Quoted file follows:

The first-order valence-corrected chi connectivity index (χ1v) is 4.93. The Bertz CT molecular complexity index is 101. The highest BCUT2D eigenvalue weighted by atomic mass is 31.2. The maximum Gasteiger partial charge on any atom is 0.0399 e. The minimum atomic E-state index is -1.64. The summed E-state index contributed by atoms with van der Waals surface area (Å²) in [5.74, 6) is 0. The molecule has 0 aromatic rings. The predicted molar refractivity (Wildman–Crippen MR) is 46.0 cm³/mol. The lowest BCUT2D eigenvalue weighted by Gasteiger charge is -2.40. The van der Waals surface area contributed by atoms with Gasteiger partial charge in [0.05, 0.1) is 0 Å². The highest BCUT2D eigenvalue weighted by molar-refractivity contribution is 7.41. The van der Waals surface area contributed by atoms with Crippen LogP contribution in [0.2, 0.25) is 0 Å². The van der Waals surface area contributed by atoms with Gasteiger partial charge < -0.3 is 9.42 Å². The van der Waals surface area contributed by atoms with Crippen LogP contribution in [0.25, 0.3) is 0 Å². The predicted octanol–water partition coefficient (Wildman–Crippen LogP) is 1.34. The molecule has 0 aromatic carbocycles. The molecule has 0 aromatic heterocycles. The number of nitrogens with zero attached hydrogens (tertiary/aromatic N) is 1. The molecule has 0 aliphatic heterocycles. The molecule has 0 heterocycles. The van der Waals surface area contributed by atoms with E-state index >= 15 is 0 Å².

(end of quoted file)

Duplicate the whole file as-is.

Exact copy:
The first-order valence-corrected chi connectivity index (χ1v) is 4.93. The Bertz CT molecular complexity index is 101. The highest BCUT2D eigenvalue weighted by atomic mass is 31.2. The maximum Gasteiger partial charge on any atom is 0.0399 e. The minimum atomic E-state index is -1.64. The summed E-state index contributed by atoms with van der Waals surface area (Å²) in [5.74, 6) is 0. The molecule has 0 aromatic rings. The predicted molar refractivity (Wildman–Crippen MR) is 46.0 cm³/mol. The lowest BCUT2D eigenvalue weighted by Gasteiger charge is -2.40. The van der Waals surface area contributed by atoms with Gasteiger partial charge in [0.05, 0.1) is 0 Å². The highest BCUT2D eigenvalue weighted by molar-refractivity contribution is 7.41. The van der Waals surface area contributed by atoms with Crippen LogP contribution in [0.2, 0.25) is 0 Å². The van der Waals surface area contributed by atoms with Gasteiger partial charge < -0.3 is 9.42 Å². The van der Waals surface area contributed by atoms with Crippen LogP contribution in [0.25, 0.3) is 0 Å². The predicted octanol–water partition coefficient (Wildman–Crippen LogP) is 1.34. The molecule has 0 aromatic carbocycles. The molecule has 0 aromatic heterocycles. The number of nitrogens with zero attached hydrogens (tertiary/aromatic N) is 1. The molecule has 0 aliphatic heterocycles. The molecule has 0 heterocycles. The van der Waals surface area contributed by atoms with E-state index >= 15 is 0 Å².